16 May 2017 Poverty continues to impact the lives of Middle Eastern and Northern African children, according to new analysis from the United Nations Children’s Fund (UNICEF), which highlights that millions of the region’s young people live without quality health care or decent housing.
Based on research among children in 11 countries, UNICEF says that the lives of at least 29 million children – or one in four in the region – are deprived of two or more of the most basic life necessities including basic education, nutritious food, quality safe water, sanitation and access to information.
The outcome of the UNICEF research has been presented ahead of the first-ever conference on child poverty in the region, which is currently taking place in Rabat, Morocco.
While at the conference in Rabat, the UNICEF Regional Director for the Middle East and North Africa (MENA), Geert Cappelaere, explained that child poverty is about much more than family income – it is about access to quality education, healthcare, a home and safe water.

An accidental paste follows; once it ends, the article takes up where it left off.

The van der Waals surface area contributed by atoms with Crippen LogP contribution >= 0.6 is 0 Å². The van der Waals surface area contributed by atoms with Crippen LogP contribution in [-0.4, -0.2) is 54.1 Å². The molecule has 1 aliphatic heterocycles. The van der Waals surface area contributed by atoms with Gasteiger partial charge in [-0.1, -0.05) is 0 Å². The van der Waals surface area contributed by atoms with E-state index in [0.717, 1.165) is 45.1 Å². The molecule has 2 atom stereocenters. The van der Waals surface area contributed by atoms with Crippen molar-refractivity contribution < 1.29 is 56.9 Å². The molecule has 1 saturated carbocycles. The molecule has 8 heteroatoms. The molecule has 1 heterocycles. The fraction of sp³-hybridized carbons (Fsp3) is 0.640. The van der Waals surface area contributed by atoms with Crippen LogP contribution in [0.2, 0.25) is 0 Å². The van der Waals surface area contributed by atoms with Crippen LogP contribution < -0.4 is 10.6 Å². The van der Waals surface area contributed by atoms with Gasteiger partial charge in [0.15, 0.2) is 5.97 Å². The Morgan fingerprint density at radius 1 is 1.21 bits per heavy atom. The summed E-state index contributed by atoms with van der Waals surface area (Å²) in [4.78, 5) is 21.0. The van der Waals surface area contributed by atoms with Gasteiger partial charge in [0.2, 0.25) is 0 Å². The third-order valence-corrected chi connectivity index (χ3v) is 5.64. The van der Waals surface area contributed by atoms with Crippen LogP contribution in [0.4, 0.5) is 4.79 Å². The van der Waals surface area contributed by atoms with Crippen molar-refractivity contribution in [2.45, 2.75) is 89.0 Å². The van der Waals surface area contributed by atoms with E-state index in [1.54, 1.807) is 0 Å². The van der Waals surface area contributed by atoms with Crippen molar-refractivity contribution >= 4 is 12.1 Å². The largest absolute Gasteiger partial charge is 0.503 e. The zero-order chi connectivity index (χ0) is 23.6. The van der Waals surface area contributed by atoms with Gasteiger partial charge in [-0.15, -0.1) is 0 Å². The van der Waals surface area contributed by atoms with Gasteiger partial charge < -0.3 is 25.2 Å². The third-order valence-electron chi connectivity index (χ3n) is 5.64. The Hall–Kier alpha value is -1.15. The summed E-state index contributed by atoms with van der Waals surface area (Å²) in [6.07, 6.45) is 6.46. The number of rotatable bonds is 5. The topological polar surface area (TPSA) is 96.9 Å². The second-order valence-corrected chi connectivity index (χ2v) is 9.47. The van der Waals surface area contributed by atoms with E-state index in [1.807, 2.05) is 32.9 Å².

He also warns that future families could become impoverished for at least three generation. “When children are deprived of the basics, they are at risk of getting trapped in a vicious cycle of poverty.”
Looking back, UNICEF notes that important progress has been made in most countries to reduce poverty, but at the same time the number of children living in poverty continues to be high, particularly in conflict-affected countries, which are seeing a rapid regression of gains made in past decades.
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